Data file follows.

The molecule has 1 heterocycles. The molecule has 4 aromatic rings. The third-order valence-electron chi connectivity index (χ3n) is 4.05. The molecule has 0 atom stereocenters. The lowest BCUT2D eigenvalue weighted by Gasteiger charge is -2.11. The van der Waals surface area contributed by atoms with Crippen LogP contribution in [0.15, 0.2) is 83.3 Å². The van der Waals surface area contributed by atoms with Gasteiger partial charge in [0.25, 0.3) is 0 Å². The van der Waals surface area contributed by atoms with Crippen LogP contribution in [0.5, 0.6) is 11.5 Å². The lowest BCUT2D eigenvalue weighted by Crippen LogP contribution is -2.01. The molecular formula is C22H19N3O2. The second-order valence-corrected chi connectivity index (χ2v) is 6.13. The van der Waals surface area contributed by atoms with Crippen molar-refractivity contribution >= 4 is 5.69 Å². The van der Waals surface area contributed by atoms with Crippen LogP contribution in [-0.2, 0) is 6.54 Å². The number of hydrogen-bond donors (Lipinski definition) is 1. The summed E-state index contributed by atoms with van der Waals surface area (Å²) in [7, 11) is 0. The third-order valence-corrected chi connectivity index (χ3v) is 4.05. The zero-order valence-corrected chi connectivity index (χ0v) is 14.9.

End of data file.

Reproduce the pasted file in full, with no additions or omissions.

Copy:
The molecule has 1 heterocycles. The molecule has 4 aromatic rings. The third-order valence-electron chi connectivity index (χ3n) is 4.05. The molecule has 0 atom stereocenters. The lowest BCUT2D eigenvalue weighted by Gasteiger charge is -2.11. The van der Waals surface area contributed by atoms with Crippen LogP contribution in [0.15, 0.2) is 83.3 Å². The van der Waals surface area contributed by atoms with Gasteiger partial charge in [0.25, 0.3) is 0 Å². The van der Waals surface area contributed by atoms with Crippen LogP contribution in [0.5, 0.6) is 11.5 Å². The lowest BCUT2D eigenvalue weighted by Crippen LogP contribution is -2.01. The molecular formula is C22H19N3O2. The second-order valence-corrected chi connectivity index (χ2v) is 6.13. The van der Waals surface area contributed by atoms with Crippen molar-refractivity contribution >= 4 is 5.69 Å². The van der Waals surface area contributed by atoms with Crippen LogP contribution in [-0.2, 0) is 6.54 Å². The number of hydrogen-bond donors (Lipinski definition) is 1. The summed E-state index contributed by atoms with van der Waals surface area (Å²) in [7, 11) is 0. The third-order valence-corrected chi connectivity index (χ3v) is 4.05. The zero-order valence-corrected chi connectivity index (χ0v) is 14.9.